Rules Of Civility Needs A Lesson In Emotion

BlogHer Review

Rules of Civility by Amor Towles, is an intriguing story full of exquisitely crafted phrases and captivating description. However, what it more than makes up for in language, it lacks in emotion. Populated with more than its fair share of fascinating characters, this book never delves far enough beyond the facade of propriety; rather, the reader is stuck with only a surface view of events. We may be privy to the narration of the main character (a delightfully smart and self assured young woman making her way in 1938 New York), but we are spared the messiness of her true emotions, and as a result the books fails to grip you as well as it should.

To be honest, this book has many things in common with the kind of literary classics that have always left me cold due to their pretentious need to revolve completely around the words themselves rather than making any attempt at telling any type of interesting story with those words, so I may not be the best judge. I didn't feel this book had its nose quite so high in the air -- rather, it seemed like the clever sentences and nimble phrases were the author sharing a joke with us over drinks rather than asking us to worship at the feet of his vocabulary, and the story itself was interesting, if mundane. The set up, having just a hint of the ending displayed in the epilogue and then traveling back to the beginning of the story to fully tell the tale, was very effective and kept me reading, eager to discover how things fell out. But none of the characters seemed to care about anything that was happening to them, which made it very hard for me to care. Love found, love lost, friendships begun and ended, nothing seemed to register beyond a polite handshake or nod of the head. It is hard to feel passionate about characters who move through their own lives as passive observers.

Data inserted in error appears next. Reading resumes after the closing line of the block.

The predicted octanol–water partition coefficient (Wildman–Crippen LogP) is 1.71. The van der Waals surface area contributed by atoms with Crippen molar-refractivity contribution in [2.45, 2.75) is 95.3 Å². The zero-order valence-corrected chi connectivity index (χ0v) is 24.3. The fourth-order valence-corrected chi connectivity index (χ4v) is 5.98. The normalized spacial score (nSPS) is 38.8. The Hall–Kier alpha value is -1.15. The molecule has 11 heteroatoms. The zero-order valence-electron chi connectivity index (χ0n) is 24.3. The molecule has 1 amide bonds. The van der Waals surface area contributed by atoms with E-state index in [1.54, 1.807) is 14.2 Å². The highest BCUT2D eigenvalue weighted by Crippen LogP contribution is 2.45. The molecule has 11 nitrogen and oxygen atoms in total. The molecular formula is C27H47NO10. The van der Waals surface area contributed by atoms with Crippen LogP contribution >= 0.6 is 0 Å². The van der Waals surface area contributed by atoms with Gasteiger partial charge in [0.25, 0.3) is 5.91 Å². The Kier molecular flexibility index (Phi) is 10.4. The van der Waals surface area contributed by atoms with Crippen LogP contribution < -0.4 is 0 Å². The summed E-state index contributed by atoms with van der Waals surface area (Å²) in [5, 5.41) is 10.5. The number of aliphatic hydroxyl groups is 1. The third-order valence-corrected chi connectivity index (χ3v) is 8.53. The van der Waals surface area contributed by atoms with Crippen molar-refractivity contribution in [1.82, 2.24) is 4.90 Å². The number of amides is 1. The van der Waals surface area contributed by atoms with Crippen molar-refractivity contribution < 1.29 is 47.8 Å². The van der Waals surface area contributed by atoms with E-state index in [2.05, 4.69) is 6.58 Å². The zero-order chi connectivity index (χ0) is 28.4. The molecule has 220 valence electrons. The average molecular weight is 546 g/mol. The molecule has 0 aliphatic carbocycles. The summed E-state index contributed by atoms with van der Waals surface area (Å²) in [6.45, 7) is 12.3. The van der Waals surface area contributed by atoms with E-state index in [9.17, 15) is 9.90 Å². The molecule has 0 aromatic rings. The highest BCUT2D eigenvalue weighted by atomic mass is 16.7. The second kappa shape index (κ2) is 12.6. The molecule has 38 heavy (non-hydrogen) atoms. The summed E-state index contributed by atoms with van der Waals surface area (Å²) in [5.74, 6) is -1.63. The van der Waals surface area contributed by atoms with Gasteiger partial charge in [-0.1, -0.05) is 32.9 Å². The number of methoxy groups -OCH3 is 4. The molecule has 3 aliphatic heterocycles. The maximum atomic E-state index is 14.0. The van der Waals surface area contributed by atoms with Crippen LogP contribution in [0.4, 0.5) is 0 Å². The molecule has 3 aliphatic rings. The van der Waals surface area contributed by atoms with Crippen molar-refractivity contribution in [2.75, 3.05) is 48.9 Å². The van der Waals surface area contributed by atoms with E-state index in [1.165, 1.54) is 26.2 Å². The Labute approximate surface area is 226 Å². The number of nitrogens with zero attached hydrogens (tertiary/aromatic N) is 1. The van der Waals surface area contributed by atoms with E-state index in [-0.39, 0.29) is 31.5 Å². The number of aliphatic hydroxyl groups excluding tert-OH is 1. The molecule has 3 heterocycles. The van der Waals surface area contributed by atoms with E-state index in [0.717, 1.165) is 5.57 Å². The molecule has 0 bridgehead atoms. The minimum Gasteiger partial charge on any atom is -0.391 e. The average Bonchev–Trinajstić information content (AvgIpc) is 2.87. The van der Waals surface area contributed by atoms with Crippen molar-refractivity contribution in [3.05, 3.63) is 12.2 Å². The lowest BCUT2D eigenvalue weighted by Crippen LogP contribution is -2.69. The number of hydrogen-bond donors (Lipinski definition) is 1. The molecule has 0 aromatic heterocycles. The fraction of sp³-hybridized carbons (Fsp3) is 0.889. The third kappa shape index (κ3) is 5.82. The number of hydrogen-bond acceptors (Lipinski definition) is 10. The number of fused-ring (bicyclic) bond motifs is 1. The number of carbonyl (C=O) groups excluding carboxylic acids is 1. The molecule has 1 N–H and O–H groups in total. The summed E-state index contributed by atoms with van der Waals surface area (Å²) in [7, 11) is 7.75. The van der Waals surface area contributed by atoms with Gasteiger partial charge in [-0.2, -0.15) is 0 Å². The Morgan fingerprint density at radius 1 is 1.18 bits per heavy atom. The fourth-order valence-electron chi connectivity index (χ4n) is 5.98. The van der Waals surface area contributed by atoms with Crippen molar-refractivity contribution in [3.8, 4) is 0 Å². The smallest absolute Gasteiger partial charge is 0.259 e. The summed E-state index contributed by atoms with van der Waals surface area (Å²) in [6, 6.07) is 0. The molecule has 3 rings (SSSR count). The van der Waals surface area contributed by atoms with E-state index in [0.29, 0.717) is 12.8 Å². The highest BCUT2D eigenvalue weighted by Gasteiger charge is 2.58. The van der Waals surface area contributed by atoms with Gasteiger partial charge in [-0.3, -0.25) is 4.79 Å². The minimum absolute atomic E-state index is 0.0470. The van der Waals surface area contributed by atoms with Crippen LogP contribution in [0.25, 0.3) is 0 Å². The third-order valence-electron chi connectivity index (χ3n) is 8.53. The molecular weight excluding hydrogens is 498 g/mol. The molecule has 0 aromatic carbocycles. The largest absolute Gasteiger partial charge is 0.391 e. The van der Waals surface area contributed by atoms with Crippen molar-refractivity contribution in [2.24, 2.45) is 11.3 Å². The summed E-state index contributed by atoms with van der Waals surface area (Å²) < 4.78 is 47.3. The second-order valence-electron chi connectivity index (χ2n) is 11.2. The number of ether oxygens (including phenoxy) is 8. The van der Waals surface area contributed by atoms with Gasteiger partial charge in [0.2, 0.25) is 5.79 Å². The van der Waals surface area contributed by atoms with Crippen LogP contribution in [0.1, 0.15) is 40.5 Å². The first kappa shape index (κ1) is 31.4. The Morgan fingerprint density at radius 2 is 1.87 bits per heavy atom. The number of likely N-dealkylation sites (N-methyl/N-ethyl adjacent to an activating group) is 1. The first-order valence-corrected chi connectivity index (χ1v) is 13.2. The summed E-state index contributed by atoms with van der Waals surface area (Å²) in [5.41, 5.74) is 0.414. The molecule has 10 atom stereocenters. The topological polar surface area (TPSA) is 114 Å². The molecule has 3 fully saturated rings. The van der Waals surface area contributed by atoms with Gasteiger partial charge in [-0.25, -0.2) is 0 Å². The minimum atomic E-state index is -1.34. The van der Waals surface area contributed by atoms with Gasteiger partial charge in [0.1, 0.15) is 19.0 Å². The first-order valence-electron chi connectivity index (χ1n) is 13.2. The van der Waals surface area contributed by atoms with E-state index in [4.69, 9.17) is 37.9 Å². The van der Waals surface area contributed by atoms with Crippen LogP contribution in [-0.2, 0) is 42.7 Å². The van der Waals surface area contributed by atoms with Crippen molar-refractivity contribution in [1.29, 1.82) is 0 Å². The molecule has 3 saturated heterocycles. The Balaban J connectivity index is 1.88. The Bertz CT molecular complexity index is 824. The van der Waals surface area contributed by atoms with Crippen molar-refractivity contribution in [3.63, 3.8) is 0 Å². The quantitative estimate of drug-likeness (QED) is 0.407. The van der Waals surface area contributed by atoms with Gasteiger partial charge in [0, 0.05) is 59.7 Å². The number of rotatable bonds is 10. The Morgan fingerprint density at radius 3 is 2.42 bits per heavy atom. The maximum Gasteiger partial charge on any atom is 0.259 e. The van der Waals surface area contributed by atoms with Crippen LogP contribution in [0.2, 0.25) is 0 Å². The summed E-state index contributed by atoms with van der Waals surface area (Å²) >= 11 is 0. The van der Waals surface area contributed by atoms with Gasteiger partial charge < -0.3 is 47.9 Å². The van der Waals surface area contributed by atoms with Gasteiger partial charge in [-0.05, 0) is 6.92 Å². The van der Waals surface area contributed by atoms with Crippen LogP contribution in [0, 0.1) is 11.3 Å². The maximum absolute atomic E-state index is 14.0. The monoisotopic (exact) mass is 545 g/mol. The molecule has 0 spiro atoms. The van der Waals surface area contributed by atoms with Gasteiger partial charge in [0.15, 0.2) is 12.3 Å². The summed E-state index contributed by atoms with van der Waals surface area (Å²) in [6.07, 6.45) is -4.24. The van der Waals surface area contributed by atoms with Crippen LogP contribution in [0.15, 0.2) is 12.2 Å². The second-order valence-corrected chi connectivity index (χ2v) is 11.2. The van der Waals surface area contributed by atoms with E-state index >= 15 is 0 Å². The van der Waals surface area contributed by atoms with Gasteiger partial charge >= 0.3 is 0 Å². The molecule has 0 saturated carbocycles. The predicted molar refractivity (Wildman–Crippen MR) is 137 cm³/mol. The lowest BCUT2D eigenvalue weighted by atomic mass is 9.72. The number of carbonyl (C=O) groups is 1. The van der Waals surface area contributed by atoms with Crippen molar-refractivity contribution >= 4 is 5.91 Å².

It is possible I just didn't 'get' this book, and others may argue the book is simply filled with emotion and tragedy and joy, and they might be right. I just felt like I was more interested in knowing how the story would unfold than the main character -- and it was her LIFE we are talking about. Beautiful language and an engaging story of real life deserves characters who have been brought to life, rather than merely into existence.

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